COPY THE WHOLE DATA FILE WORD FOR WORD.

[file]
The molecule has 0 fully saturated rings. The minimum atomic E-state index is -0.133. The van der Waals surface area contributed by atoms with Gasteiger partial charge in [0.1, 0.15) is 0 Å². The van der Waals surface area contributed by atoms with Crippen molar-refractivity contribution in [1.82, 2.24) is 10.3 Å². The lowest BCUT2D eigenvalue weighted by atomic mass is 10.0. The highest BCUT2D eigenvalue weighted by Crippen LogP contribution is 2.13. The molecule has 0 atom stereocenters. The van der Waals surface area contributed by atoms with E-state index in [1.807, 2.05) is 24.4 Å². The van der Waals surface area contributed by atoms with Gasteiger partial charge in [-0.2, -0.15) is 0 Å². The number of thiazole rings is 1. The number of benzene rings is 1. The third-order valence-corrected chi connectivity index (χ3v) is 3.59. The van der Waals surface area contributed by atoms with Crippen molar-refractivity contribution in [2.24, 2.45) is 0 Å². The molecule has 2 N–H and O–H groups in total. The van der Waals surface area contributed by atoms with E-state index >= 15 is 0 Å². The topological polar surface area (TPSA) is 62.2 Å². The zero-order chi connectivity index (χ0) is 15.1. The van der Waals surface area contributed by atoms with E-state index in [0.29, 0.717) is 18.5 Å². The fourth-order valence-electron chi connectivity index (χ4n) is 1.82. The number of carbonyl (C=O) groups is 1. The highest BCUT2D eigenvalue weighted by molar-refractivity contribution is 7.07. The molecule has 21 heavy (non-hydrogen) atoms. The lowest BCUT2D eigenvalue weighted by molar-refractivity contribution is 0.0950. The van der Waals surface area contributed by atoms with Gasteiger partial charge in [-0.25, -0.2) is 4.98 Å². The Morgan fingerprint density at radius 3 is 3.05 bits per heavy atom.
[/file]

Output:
The molecule has 0 fully saturated rings. The minimum atomic E-state index is -0.133. The van der Waals surface area contributed by atoms with Gasteiger partial charge in [0.1, 0.15) is 0 Å². The van der Waals surface area contributed by atoms with Crippen molar-refractivity contribution in [1.82, 2.24) is 10.3 Å². The lowest BCUT2D eigenvalue weighted by atomic mass is 10.0. The highest BCUT2D eigenvalue weighted by Crippen LogP contribution is 2.13. The molecule has 0 atom stereocenters. The van der Waals surface area contributed by atoms with E-state index in [1.807, 2.05) is 24.4 Å². The van der Waals surface area contributed by atoms with Gasteiger partial charge in [-0.2, -0.15) is 0 Å². The number of thiazole rings is 1. The number of benzene rings is 1. The third-order valence-corrected chi connectivity index (χ3v) is 3.59. The van der Waals surface area contributed by atoms with Crippen molar-refractivity contribution in [2.24, 2.45) is 0 Å². The molecule has 2 N–H and O–H groups in total. The van der Waals surface area contributed by atoms with E-state index >= 15 is 0 Å². The topological polar surface area (TPSA) is 62.2 Å². The zero-order chi connectivity index (χ0) is 15.1. The van der Waals surface area contributed by atoms with E-state index in [0.29, 0.717) is 18.5 Å². The fourth-order valence-electron chi connectivity index (χ4n) is 1.82. The number of carbonyl (C=O) groups is 1. The highest BCUT2D eigenvalue weighted by molar-refractivity contribution is 7.07. The molecule has 21 heavy (non-hydrogen) atoms. The lowest BCUT2D eigenvalue weighted by molar-refractivity contribution is 0.0950. The van der Waals surface area contributed by atoms with Gasteiger partial charge in [-0.25, -0.2) is 4.98 Å². The Morgan fingerprint density at radius 3 is 3.05 bits per heavy atom.